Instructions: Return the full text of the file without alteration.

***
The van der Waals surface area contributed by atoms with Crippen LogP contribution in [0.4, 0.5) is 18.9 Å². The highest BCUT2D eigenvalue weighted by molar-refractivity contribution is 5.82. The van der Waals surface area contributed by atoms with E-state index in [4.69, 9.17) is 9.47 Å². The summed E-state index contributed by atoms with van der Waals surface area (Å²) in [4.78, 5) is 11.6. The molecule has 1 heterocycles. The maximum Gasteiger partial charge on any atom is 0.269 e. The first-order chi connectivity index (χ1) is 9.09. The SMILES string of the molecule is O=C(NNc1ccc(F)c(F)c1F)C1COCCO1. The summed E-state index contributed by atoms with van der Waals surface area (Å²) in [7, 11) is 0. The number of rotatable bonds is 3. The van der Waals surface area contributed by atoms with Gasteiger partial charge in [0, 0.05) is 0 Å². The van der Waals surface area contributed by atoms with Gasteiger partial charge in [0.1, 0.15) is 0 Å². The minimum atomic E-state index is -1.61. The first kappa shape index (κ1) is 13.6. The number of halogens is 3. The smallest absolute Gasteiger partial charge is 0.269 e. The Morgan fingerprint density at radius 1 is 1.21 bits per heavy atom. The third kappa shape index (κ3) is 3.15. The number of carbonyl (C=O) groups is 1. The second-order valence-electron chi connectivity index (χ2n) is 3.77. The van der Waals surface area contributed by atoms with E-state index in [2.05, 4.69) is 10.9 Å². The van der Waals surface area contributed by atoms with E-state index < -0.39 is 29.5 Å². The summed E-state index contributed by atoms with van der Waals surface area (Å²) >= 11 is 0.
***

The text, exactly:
The van der Waals surface area contributed by atoms with Crippen LogP contribution in [0.4, 0.5) is 18.9 Å². The highest BCUT2D eigenvalue weighted by molar-refractivity contribution is 5.82. The van der Waals surface area contributed by atoms with E-state index in [4.69, 9.17) is 9.47 Å². The summed E-state index contributed by atoms with van der Waals surface area (Å²) in [4.78, 5) is 11.6. The molecule has 1 heterocycles. The maximum Gasteiger partial charge on any atom is 0.269 e. The first-order chi connectivity index (χ1) is 9.09. The SMILES string of the molecule is O=C(NNc1ccc(F)c(F)c1F)C1COCCO1. The summed E-state index contributed by atoms with van der Waals surface area (Å²) in [7, 11) is 0. The number of rotatable bonds is 3. The van der Waals surface area contributed by atoms with Gasteiger partial charge in [0, 0.05) is 0 Å². The van der Waals surface area contributed by atoms with Gasteiger partial charge in [0.1, 0.15) is 0 Å². The minimum atomic E-state index is -1.61. The first kappa shape index (κ1) is 13.6. The number of halogens is 3. The smallest absolute Gasteiger partial charge is 0.269 e. The Morgan fingerprint density at radius 1 is 1.21 bits per heavy atom. The third kappa shape index (κ3) is 3.15. The number of carbonyl (C=O) groups is 1. The second-order valence-electron chi connectivity index (χ2n) is 3.77. The van der Waals surface area contributed by atoms with E-state index in [2.05, 4.69) is 10.9 Å². The van der Waals surface area contributed by atoms with E-state index < -0.39 is 29.5 Å². The summed E-state index contributed by atoms with van der Waals surface area (Å²) >= 11 is 0.